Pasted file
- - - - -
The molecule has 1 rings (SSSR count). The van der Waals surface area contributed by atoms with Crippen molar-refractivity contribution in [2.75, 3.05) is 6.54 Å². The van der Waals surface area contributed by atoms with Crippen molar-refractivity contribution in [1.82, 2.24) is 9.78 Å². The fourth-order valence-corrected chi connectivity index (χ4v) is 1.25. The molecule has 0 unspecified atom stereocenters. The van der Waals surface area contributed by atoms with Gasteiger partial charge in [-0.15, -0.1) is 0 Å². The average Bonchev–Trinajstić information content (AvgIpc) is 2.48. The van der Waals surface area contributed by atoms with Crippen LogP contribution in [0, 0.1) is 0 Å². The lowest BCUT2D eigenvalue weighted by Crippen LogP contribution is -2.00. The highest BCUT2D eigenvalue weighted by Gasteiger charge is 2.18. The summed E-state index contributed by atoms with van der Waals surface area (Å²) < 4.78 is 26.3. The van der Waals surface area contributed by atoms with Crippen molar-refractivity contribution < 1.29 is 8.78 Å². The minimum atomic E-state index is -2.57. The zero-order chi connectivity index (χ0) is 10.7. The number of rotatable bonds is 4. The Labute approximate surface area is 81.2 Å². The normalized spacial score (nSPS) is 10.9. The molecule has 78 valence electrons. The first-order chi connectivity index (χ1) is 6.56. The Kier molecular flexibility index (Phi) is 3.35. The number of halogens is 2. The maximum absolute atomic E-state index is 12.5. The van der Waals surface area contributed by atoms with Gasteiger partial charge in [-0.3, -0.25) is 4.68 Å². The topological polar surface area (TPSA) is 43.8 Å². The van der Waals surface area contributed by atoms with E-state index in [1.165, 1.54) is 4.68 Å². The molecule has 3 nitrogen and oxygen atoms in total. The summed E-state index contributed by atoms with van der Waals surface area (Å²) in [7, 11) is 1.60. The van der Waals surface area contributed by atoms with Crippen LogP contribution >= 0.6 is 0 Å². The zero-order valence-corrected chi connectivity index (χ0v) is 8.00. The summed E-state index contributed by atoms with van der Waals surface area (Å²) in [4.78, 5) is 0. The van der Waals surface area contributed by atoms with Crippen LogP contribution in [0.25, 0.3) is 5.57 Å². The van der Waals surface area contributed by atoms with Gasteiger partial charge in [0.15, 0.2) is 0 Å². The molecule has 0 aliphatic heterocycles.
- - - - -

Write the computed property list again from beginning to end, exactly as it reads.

The molecule has 1 rings (SSSR count). The van der Waals surface area contributed by atoms with Crippen molar-refractivity contribution in [2.75, 3.05) is 6.54 Å². The van der Waals surface area contributed by atoms with Crippen molar-refractivity contribution in [1.82, 2.24) is 9.78 Å². The fourth-order valence-corrected chi connectivity index (χ4v) is 1.25. The molecule has 0 unspecified atom stereocenters. The van der Waals surface area contributed by atoms with Gasteiger partial charge in [-0.15, -0.1) is 0 Å². The average Bonchev–Trinajstić information content (AvgIpc) is 2.48. The van der Waals surface area contributed by atoms with Crippen LogP contribution in [0, 0.1) is 0 Å². The lowest BCUT2D eigenvalue weighted by Crippen LogP contribution is -2.00. The highest BCUT2D eigenvalue weighted by Gasteiger charge is 2.18. The summed E-state index contributed by atoms with van der Waals surface area (Å²) < 4.78 is 26.3. The van der Waals surface area contributed by atoms with Crippen molar-refractivity contribution < 1.29 is 8.78 Å². The minimum atomic E-state index is -2.57. The zero-order chi connectivity index (χ0) is 10.7. The number of rotatable bonds is 4. The Labute approximate surface area is 81.2 Å². The normalized spacial score (nSPS) is 10.9. The molecule has 78 valence electrons. The first-order chi connectivity index (χ1) is 6.56. The Kier molecular flexibility index (Phi) is 3.35. The number of halogens is 2. The maximum absolute atomic E-state index is 12.5. The van der Waals surface area contributed by atoms with Gasteiger partial charge in [-0.3, -0.25) is 4.68 Å². The topological polar surface area (TPSA) is 43.8 Å². The van der Waals surface area contributed by atoms with E-state index in [1.165, 1.54) is 4.68 Å². The molecule has 3 nitrogen and oxygen atoms in total. The summed E-state index contributed by atoms with van der Waals surface area (Å²) in [7, 11) is 1.60. The van der Waals surface area contributed by atoms with Crippen LogP contribution >= 0.6 is 0 Å². The zero-order valence-corrected chi connectivity index (χ0v) is 8.00. The summed E-state index contributed by atoms with van der Waals surface area (Å²) in [4.78, 5) is 0. The van der Waals surface area contributed by atoms with Crippen LogP contribution in [0.25, 0.3) is 5.57 Å². The van der Waals surface area contributed by atoms with Gasteiger partial charge in [0.15, 0.2) is 0 Å². The molecule has 0 aliphatic heterocycles.